Rune Spaans on the VFX of The Troll Hunter
The Brazil rendering system has been my renderer of choice for ten years now. It’s an extremely fast raytracer, and is very efficient with multi-million poly scenes. GI-rendering was the best solution for this project, since most of the light hitting the camera is bounced. And I knew I would rather render it properly instead of spending days faking a spotlight based lighting setup. But I was unsure of how I could render hair and GI in one pass, since there is no hair rendering primitive in Brazil. I tried two other renderers, and while both could do hair and GI, none could match the speed and stability of Brazil. My solution would be to render everything except the hair, and then have shadow casting polygon hair that was invisible to the camera. The hair was then rendered separately using scanline, with a shadow pass that let me integrate the two.
Also, I found that the combination of GI, area lights and scattering was heavy on the renderer. To speed things up, I rendered a non-bounced pass with scattering. I then rendered the bounced light with simple white materials, without scattering. Finally in compositing, I multiplied this white render with a flat textured render, and added it to the non-bounced pass. The result was impossible to distinguish from a full beauty render, and all passes rendered in only fifteen minutes per frame.
This might sound complex, but it was really fast and simple to set up. Kudos to RPManager for making pass setups like these an easy thing to improvise.
I should also mention that Dave Baker (of Maxplugins.de) created two shaders for this project. He made a shader that rendered XYZ coordinates as RGB colours, and a shader that combined two materials using the lighten method from Photoshop (this way of combining materials works great for sub-surface scattering).
Bringing it all together
Compositing is the carrot at the end of the stick. After all the tiresome modeling, texturing and rigging, there’s finally a part of the project where changes can be implemented at the speed of thought. Doing the final compositing is my second favourite part of any project, right after design and conceptualizing. Each shot had about 15-20 passes that had to come together in compositing, most of them dealing with separating key light from bounce, and integrating of the separately rendered hair. I also rendered out a bounce of helper passes and masks, usually three passes in one render split into RGB. For example, one pass had sharp speculars in the red channel, soft speculars in the green channel and the reflection intensity in the blue channel.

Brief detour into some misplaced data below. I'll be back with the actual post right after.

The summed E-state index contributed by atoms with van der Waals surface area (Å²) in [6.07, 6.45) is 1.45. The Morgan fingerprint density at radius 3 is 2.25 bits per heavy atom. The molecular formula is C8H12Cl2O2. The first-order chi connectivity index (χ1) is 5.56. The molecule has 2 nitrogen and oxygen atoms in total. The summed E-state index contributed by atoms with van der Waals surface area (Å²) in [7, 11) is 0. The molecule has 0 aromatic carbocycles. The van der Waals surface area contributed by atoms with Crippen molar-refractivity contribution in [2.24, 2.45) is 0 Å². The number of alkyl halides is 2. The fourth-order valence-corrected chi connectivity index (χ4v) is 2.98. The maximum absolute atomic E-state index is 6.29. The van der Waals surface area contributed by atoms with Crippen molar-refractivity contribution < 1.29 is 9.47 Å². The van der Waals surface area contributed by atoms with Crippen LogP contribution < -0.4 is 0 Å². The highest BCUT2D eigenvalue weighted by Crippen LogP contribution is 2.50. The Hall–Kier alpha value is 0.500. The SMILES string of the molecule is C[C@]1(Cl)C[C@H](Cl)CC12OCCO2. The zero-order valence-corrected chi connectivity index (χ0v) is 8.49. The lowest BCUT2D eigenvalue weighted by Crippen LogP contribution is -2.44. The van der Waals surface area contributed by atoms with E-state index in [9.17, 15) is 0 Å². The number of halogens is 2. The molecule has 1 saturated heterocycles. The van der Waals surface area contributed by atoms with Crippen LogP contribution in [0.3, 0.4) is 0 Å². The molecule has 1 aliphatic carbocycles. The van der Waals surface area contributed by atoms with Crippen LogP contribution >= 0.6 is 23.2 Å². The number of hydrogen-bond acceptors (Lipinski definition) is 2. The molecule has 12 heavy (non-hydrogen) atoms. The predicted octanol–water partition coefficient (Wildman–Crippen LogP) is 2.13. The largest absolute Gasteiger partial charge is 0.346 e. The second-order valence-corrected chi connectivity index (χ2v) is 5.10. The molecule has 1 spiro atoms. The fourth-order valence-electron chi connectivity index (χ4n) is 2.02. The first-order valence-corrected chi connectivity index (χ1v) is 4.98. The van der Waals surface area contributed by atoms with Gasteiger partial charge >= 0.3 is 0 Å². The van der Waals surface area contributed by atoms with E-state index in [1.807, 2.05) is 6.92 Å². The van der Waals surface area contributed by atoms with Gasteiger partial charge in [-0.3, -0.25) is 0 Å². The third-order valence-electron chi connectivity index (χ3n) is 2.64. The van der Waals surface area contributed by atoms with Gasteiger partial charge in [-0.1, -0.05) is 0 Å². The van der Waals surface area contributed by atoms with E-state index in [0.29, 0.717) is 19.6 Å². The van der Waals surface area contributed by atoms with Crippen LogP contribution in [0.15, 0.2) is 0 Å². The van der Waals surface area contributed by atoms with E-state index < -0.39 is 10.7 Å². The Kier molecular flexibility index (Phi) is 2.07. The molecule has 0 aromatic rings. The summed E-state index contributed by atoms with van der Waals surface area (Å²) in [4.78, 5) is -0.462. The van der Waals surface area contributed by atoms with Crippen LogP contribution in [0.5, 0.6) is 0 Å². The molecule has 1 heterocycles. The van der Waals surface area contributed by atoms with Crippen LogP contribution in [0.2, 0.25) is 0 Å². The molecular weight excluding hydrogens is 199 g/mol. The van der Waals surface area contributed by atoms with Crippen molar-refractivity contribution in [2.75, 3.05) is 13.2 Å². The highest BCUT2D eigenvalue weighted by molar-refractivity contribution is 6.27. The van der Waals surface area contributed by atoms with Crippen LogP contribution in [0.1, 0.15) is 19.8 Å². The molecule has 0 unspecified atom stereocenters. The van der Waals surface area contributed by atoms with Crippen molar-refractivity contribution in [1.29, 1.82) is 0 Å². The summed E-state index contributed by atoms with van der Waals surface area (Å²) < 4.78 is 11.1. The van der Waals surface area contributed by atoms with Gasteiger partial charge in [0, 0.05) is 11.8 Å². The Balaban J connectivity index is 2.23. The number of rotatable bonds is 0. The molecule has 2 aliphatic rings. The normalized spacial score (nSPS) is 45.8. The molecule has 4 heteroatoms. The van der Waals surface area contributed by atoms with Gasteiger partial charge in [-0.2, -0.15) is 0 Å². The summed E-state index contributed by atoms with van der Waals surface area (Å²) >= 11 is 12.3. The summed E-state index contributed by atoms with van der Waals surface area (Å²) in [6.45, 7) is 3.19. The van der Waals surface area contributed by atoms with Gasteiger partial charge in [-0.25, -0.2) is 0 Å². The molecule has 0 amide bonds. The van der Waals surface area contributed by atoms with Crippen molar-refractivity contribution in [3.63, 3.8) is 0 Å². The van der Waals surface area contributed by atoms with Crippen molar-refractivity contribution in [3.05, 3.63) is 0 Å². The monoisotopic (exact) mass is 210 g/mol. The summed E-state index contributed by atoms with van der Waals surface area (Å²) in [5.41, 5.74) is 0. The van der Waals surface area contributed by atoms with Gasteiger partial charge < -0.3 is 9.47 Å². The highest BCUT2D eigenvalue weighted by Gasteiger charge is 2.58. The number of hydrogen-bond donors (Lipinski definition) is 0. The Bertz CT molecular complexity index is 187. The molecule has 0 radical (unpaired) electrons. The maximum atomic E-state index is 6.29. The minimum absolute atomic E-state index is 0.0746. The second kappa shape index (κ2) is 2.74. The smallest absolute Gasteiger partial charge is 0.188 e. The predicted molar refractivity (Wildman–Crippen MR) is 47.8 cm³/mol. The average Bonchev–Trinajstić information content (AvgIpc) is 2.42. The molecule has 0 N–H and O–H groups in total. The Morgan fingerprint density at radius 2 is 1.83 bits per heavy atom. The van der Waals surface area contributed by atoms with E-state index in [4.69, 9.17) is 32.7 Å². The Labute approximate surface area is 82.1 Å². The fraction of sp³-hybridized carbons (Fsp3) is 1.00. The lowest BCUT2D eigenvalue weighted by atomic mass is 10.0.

The Troll Hunter was shot on digital video, and matching the lens distortion, grain structure and ccd characteristics was a bit tricky. The lens distortion was analyzed with Nuke and the same distortion applied to the 3D elements. I ended up pulling out the grain, and then replacing it with grain that looked very similar (there was even more grain put onto the film in mastering, so there went my finely tuned imitation!). And I analyzed each RGB channel, and matched their respective glow and offset characteristics. These things can’t be seen unless you pixel peep onto the full resolution frames, but if they were missing you would feel that something was wrong. Depth of field and motion blur was also done in Nuke, carefully tweaked to match the results from the camera and lens combination that shot the scene.
Return of the Ringlefinch!